“In the year to October 2011, just under 10 per cent of Australia’s electricity came from renewable energy. This represents a large rise on previous years due to a resurgent hydro sector and more power generated by the country’s wind farms. ”
“Australia’s electricity generators produced over 300 terawatt-hours of electricity in the last year to the end of September 2011.The contribution of renewable energy rose to 9.6 per cent of the total electricity produced during this period, up from 8.7 per cent the year before.
“Many of Australia’s key hydro catchments experienced the best rainfall in years following a long period of drought and additional generation from new wind power lifted the renewable energy generation total higher than in previous years. Household solar power still contributes a modest proportion of Australia’s renewable energy, but its record growth in 2010 and 2011 is starting to reduce demand across the country while making a significant contribution to the country’s energy mix.”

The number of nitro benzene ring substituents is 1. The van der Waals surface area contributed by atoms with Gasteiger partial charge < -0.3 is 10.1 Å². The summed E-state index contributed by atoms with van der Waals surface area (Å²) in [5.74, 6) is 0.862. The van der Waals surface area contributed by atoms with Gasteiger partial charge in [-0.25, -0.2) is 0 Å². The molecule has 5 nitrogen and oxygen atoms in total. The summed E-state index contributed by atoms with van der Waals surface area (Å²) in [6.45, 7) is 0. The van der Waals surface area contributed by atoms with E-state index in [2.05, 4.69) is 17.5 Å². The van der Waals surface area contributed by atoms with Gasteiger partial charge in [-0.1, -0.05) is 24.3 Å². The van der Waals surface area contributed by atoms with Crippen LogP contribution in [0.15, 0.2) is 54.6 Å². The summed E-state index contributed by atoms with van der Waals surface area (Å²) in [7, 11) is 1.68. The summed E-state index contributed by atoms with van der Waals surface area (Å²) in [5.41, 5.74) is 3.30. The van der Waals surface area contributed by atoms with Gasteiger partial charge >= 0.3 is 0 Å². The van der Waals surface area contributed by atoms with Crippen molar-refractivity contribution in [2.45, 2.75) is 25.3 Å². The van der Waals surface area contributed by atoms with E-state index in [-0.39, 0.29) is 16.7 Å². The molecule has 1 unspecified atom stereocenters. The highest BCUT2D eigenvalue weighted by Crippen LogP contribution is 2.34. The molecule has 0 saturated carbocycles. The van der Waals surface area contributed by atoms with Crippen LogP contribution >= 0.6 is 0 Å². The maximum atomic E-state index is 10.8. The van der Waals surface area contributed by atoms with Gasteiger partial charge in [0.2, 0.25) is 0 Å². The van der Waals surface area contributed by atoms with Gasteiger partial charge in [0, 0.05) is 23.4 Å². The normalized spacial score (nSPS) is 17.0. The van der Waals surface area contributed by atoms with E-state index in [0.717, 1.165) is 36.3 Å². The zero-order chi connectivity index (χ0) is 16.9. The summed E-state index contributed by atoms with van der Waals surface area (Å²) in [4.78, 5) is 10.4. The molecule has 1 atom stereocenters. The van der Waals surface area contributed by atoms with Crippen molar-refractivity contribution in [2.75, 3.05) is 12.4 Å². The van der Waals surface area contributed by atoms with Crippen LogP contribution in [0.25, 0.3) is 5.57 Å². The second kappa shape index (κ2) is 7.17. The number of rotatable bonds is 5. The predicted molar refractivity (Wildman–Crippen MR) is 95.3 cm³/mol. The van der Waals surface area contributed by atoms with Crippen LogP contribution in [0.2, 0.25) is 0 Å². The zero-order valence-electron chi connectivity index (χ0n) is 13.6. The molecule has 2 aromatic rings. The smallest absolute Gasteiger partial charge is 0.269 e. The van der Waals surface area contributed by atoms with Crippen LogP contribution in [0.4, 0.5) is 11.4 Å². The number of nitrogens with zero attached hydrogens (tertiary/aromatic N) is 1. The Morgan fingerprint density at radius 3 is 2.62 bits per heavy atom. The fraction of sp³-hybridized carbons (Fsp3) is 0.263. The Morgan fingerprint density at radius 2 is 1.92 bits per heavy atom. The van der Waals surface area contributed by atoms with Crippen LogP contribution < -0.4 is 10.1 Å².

As the CEC noted in their press release, “Over one million Australians now live in a solar household. Solar power has come of age and is now a real part of Australia’s energy sector.”
We are still dwarfed by Germany, for example – who installed 7.5GW of solar in 2011 – but some progress is clearly being made. While the increase is partly accounted for by the increase in capacity of longstanding hydro capacity, new wind power is also beginning to make a difference.
CEC director Kane Thornton is quoted in their press release:
“We are already starting to see a boost from the energy produced by wind farms, with wind energy supplying enough clean electricity to power the equivalent of around 900,000 homes. Wind power is the lowest-cost form of renewable energy that can be rolled out on a large scale and we expect it to play a major part in meeting Australia’s 20 per cent renewable energy target by 2020.
“Overall, renewable energy produced enough power for more than four million homes and came at a very low cost to consumers.”